Domestic Cleaners Chiswick 23rd September 2018

We all know plastic waste being left in the sea is a significant issue - plastic pollution in oceans and on beaches is a threat to sea life. Furthermore, it tends to wash up on the beaches (when it does wash up) of difficult to reach shorelines. However, many people are struggling with solutions as one of the most practical methods to excavate this waste is to pick it up manually, which few really want to do. However, a man named Rob Thompson may have come one step closer to a solution that makes the removal of litter in the sea more engaging, while also making great use out of the waste found in the ocean.

He uses the plastic waste to create kayaks, so that his fellow (and aspiring) kayakers can pick up more litter to protect the sea-life.

The process that they use is called roto-moulding - a name to it based on the titular use of rotation and moulds in the technique.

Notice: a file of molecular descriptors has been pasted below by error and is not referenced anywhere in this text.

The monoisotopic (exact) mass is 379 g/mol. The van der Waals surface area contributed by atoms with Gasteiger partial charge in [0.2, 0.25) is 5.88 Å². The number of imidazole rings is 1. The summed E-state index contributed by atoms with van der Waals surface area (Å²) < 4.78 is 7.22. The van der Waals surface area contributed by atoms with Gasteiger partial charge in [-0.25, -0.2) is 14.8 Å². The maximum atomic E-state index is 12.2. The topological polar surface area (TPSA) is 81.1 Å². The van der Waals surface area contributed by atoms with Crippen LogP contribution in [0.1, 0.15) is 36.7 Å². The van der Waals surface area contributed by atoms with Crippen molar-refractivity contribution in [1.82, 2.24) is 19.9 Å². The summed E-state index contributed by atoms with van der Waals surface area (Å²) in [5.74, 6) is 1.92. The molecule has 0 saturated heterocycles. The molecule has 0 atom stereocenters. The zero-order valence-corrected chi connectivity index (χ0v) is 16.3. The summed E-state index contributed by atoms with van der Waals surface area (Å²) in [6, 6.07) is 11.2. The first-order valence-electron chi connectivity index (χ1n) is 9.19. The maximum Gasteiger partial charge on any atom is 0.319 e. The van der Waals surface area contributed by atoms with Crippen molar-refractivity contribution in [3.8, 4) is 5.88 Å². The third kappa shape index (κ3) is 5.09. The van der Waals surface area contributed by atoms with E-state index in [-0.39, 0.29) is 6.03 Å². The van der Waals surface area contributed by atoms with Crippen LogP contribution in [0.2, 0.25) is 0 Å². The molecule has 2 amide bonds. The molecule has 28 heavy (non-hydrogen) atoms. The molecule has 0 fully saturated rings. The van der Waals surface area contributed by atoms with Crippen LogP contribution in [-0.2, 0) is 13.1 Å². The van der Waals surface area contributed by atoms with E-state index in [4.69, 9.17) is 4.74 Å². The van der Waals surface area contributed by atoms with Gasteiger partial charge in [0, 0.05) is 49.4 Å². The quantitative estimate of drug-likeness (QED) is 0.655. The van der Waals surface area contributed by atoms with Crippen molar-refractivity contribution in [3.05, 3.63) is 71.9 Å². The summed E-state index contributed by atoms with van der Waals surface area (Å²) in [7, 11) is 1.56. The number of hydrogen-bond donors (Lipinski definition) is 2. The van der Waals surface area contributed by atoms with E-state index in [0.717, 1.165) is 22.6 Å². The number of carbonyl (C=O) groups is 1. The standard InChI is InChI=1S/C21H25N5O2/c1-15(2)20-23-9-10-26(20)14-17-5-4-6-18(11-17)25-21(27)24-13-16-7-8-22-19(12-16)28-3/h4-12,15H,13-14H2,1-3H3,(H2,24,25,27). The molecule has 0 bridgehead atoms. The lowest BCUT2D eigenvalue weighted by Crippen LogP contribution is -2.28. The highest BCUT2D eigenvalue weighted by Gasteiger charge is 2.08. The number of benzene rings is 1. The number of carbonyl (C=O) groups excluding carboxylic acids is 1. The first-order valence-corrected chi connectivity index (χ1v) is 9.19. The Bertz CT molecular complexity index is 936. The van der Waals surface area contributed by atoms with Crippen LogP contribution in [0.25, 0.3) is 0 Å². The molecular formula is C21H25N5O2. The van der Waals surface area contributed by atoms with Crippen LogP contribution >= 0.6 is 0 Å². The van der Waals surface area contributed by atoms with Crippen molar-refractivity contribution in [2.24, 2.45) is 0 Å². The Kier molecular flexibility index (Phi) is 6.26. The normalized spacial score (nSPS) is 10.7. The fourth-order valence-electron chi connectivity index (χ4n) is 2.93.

The recycled plastic is first washed, shredded and reduced to a powder. Mr. Thompson explains the rest of the method method in detail: "So basically you have a mould which you fill with the powdered plastic, it's closed up, it looks like a sarcophagus. It then goes into an oven where it rotates and the plastic will gradually melt inside, coat the outside of the mould and then it's left to cool and like a sort of jelly mould it'll pop out your kayak at the end."

He also explains why he decided to make kayaks with the retrieved/recycled plastic: "I just thought I'd make something relevant to the sea, I wanted to make something which could be useful, and the perfect thing would be kayaks because then we can go out and we can use them for actually encouraging other people to pick up ocean plastics."

Their aim is to distribute the kayaks to communities nearby the sea in order to encourage clean up operations and the like.

It hasn't been too long since the start of this operation, so who knows how it's worked out? Perhaps in a few more month's time there'll be a nautical clean-up event sponsored by Rob Thompson's eco-friendly kayaks near you. Either way, an intelligent method to encourage cleaning up without actually contributing to the mess by using up resources. We wish he and his team the best of luck!

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